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  • Rob Whitney

Safeguarding Our Seas | Lessons from Lundy

Blue Marine Partners with North Devon Moving Image CIC and School Students to create Lundy No Take Zone Documentary.

The best lessons are learned outside of the classroom. In this instance, on an island. 11 miles off the North Devon coast.

During the spring of 2022, Robert Irving was busily preparing for the Lundy Marine Festival, a summer-long celebration of the 50th Anniversary of the island’s Marine Protected Area (MPA). At the core of the MPA, off the island’s east coast, is a No Take Zone, covering approximately 4 km2, which was the first to see all commercial fishing activity banned for reasons of marine conservation.

As a part of the Anniversary Celebrations, Robert had arranged for academics across the country to convene on the island to help gather new data about the impact that the MPA had had on the marine ecosystem. In addition, he wanted to find out what impact the No Take Zone had had on the non-fished lobster and crab populations within it (when compared to the fished populations in the surrounding area) since its designation in 2003.

Wanting to document the whole summer’s celebrations, he approached North Devon Moving Image CIC, a local community interest company, and Blue Marine to produce a short film showcasing some of the highlights of the Lundy Marine Festival. A memento of an important historical event for the island.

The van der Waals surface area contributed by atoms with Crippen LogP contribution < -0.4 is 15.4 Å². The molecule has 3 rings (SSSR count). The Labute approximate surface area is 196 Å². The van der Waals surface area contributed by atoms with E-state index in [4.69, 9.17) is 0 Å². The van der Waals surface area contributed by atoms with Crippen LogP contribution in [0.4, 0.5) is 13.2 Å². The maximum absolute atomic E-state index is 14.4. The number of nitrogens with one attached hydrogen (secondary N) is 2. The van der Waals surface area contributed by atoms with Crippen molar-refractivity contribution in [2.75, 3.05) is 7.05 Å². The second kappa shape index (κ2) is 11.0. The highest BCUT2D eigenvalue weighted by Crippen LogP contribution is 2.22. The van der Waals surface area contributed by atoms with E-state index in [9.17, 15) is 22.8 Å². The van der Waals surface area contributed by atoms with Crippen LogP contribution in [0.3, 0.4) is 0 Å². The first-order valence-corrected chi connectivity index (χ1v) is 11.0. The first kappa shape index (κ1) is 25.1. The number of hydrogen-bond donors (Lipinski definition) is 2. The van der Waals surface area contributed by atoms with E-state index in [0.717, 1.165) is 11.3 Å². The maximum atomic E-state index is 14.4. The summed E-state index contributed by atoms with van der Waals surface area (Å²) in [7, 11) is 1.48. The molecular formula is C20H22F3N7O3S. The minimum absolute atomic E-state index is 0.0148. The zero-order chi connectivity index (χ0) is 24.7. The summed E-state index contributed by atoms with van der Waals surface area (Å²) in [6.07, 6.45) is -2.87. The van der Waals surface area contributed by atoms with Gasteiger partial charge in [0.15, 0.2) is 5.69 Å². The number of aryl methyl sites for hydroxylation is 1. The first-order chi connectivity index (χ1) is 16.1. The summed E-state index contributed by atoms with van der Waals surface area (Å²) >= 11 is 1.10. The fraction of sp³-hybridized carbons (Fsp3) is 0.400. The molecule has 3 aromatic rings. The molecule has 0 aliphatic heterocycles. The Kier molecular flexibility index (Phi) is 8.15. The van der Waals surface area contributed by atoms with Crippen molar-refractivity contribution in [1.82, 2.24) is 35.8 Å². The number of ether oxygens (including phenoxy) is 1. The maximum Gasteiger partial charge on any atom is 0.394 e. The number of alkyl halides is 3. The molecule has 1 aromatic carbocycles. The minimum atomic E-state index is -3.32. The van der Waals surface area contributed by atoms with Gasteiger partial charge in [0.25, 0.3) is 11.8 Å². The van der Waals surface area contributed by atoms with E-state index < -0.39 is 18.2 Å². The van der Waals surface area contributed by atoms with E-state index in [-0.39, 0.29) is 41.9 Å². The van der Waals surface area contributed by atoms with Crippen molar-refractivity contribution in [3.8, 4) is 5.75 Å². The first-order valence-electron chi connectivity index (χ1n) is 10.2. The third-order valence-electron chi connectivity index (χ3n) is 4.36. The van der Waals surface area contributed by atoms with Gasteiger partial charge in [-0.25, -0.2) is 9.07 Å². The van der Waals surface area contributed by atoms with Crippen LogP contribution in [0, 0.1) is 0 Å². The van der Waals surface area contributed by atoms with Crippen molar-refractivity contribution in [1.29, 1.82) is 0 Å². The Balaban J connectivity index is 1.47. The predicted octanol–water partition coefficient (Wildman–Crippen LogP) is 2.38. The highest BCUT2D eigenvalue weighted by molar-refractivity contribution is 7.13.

North Devon Moving Image (NDMI) is a community filmmaking organisation that aims to provide filming opportunities for young people in North Devon; recognising the lack of opportunities in the area.

Gathering a crew of 8 students aged 14-18, Directors Gareth Alvarez and Rob Whitney set about planning the logistics for taking these youngsters, the filming equipment, and camping gear, to a remote island in the middle of the Bristol Channel. An exciting prospect, but also a bit of a health and safety nightmare, running it as a school trip!

Shortly before the group were due to depart on the island’s ferry the Oldenburg, a last-minute meeting was arranged to discuss details and filming requirements. By this point Blue Marine had been approached to help fund the film. And recognising an opportunity to capture many influential people in one place, and the chance to record what impact the country’s longest established No Take Zone had had on fishing at the island, the brief quickly changed. Blue Marine were keen to obtain the footage and wanted a proper documentary focusing entirely on the effectiveness of the No Take Zone at Lundy, and the data acquired from the new potting surveys.

This was an opportunity too good to miss.

So, just days before departure, what was to be a simple film produced by aspiring teenage filmmakers, more than likely shown in a quiet village hall somewhere, was suddenly transformed into a full-scale documentary to be used to lobby Parliament!

No pressure.

The crew could be forgiven for never hearing of Highly Protected Marine Areas before, or a No-Take-Zone. Growing up in Ilfracombe, they’d definitely seen lobster and crab before, but had no idea what a Sunset Cup Coral was, or how significant the East Coast of Lundy was. Not just for the island itself, but also for the rest of the UK.